3) In what perhaps has to be one of the complex puzzles: Why does Aristotle introduce the issue of teleology from the start? “By nature” (physis); what does that exactly mean? Does it mean what it means for Montesquieu at the beginning of The Spirit of the Laws? Does it mean what it means for us post-Galileans? Don’t we obviously know that Aristotle deluded himself into thinking that the universe had an intrinsic teleology which can no longer be accounted for? Or rather, aren’t WE deluding ourselves into thinking we in fact understand Aristotle so that we have little or nothing to learn from him in terms of the understanding of the whole (in this regard Bolotin’s An Approach to Aristotle’s Physics: With Particular Attention to the Role of His Manner of Writing, is of the essence)? Is “nature” merely a concatenation of natural effects and causes following certain “natural” laws (see Hobbes, Leviathan, Part I, Chapter V. “Of Reason and Science”? Or rather, does it refer to a certain intelligibility of the whole? But then again, what in humans makes them capable of understanding such a whole? And how is the understanding of the whole made accessible SOLELY by way of an understanding of the ethical/political things? And if this were true, wouldn’t then the NE be THE entrance point par excellence?

4) And why the initial reference to choice? Is Aristotle prudently, gently, preparing some of us for a choice which involves getting to understand the noble and its dynamics? Why so? Because in the EE, Aristotle in contrast has NO qualms whatsoever about making it LOUD AND CLEAR to the reader that the question is, in fact, one of CHOICE (EE, 1214b6-13: “everyone who can live according to his own choice should adopt some goal for a the fine life … “) ? But then again, why is Ar. so reticent about being as LOUD in the NE? Is it because of his better understanding of the nature of the mixed audience attending his lectures? Isn’t part of the audience, the noble part, less akin to the loudness of philosophical inquiry? Wouldn’t that audience rarely —if ever—- visit the Lyceum where the activity of dialogical questioning is taken for granted? And, very importantly for students of Ar., wouldn’t this signal to the greater maturity present in the NE in contrast to the EE? Or put another way, wouldn’t the EE stand to Plato’s Republic, as the NE stands to the elder Plato’s Laws?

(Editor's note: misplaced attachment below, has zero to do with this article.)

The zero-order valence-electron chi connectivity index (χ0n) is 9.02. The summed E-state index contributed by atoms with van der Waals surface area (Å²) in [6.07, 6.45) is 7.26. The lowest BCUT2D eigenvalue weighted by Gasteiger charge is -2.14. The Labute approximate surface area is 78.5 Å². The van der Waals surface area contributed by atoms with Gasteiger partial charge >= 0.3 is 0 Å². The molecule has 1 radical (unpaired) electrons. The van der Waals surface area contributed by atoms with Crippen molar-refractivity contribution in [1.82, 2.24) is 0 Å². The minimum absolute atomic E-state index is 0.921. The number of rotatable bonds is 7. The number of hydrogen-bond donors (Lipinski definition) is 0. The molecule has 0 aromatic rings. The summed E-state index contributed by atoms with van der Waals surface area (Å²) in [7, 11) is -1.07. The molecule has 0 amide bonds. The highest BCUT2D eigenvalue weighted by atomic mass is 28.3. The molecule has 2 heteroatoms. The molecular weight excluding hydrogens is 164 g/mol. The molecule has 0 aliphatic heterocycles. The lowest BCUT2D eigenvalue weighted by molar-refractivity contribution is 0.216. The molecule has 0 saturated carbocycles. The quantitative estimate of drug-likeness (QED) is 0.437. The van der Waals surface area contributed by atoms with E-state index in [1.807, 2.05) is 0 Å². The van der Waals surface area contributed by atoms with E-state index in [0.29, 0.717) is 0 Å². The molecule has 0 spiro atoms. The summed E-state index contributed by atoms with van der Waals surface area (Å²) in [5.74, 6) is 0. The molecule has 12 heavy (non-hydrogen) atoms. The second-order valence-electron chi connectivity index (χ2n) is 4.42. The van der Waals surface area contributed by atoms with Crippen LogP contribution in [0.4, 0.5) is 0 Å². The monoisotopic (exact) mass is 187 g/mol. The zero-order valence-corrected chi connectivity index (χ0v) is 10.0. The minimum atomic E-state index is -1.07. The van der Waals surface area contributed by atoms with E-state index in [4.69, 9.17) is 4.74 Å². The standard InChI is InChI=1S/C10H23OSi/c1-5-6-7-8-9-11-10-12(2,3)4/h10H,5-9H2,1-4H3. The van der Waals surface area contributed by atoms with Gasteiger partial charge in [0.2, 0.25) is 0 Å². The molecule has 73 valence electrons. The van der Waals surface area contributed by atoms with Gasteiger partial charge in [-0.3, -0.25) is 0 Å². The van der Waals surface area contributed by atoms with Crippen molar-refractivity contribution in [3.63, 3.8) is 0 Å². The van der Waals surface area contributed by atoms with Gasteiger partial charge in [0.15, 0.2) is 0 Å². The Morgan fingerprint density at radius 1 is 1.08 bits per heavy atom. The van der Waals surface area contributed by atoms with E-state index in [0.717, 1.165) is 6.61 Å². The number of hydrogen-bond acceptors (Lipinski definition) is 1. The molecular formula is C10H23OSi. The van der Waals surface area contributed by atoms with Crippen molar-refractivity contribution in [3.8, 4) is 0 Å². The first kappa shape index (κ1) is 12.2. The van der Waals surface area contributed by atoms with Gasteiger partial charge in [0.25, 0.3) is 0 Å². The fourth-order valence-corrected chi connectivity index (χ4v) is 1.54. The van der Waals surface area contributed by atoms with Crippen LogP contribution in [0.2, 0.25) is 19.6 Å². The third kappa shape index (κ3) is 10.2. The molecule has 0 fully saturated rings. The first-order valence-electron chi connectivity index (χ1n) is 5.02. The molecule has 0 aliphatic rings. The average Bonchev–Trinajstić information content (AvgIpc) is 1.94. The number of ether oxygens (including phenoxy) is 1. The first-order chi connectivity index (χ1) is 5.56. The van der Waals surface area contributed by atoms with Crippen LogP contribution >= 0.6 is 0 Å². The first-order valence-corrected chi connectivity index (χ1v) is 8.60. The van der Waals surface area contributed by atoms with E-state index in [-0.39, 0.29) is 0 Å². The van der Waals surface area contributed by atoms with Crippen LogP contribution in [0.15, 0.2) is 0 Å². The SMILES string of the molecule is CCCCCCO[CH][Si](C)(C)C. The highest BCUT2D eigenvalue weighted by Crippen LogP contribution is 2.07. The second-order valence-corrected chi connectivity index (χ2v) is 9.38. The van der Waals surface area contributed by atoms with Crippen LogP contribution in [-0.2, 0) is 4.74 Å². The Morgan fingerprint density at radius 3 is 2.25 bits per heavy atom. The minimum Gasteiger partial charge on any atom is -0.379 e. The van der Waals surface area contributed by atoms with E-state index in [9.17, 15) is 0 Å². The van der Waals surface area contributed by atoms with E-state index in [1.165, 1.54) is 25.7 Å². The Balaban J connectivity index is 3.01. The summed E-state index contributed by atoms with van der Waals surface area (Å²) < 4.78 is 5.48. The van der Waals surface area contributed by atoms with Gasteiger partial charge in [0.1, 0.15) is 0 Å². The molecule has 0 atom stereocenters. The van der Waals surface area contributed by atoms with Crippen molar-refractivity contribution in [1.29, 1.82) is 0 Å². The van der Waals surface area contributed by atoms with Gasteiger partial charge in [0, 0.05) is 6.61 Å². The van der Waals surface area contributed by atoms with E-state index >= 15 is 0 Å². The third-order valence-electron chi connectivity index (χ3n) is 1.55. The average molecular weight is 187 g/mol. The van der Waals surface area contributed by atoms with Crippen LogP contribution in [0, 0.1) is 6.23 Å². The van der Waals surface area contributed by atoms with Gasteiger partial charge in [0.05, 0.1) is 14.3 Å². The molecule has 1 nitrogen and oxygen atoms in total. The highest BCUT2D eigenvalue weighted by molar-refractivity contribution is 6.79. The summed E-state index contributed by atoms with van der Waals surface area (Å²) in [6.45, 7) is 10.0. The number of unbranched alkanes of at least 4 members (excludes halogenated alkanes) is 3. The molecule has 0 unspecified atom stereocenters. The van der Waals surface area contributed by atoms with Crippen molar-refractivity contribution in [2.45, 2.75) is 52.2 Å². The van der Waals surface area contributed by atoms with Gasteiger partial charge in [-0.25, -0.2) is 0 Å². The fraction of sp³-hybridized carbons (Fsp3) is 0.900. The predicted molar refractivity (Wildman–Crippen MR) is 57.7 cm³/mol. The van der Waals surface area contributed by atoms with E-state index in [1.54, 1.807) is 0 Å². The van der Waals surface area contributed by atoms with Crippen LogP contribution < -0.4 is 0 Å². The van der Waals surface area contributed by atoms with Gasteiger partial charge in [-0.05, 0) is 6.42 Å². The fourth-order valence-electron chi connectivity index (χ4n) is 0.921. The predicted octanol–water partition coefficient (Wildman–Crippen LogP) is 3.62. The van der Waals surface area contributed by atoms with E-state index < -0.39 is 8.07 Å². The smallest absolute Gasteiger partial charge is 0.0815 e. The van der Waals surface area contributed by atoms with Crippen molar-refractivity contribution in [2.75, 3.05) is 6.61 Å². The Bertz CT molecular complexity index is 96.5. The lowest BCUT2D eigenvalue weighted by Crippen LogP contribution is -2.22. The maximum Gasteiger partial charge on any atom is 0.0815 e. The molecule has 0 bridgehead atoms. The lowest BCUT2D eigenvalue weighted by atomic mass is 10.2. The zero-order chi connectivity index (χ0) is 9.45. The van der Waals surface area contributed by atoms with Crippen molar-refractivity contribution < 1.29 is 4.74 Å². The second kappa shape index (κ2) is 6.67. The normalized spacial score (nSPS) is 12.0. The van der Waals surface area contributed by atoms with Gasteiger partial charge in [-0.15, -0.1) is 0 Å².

5) And, why does Aristotle seem to struggle with the hierarchical relation between different ends, those that are activities for their own sake, and those which have an end (a work) apart from the activities themselves? Why does he FIRST say that the those with works apart are naturally better (again, in what sense of “nature”?)? But then at the end of this very same Subsection 1, he goes on to, seemingly, contradict himself by saying that actually “it makes no difference at all whether the ends of the actions are the activities themselves or something else apart form these”? Didn’t he just a few lines before argue the exact opposite? Why exactly is Aristotle trying to “confuse” us? Is he trying to get us to see that the relation between ethical activity and its “products” is one that will be shown to be problematic? For shouldn’t one be ethical for the sake of the activity itself and not for any results stemming from these noble actions? Or put another way, what is the product of being ethical apart from being ethical? Wouldn’t that alone be the greatest pleasure? Is the product for another, or rather the product becoming oneself a certain kind of person? Or put another way, can the moral virtues be seen solely for their own sake, and not for any ulterior product which they may obtain? And we know, as well, that Ar. will go on to claim that eudaimonia, which is in fact THE end of our human activity, is in fact not a state but an ACTIVITY? So once again, Ar. seems to make us puzzle precisely as to which type of ends take precedence over the others. Or, rather, may there not be instances in which the activity undergone IS the “product”? Isn’t the relation between logos (speech) and ergon (deed) a bit like this? Because, following Ar. and the Socratic legacy, isn’t the core question HOW we should lead our lives? And, isn’t Ar. starting to signal, perhaps, that understanding is some such kind of activity?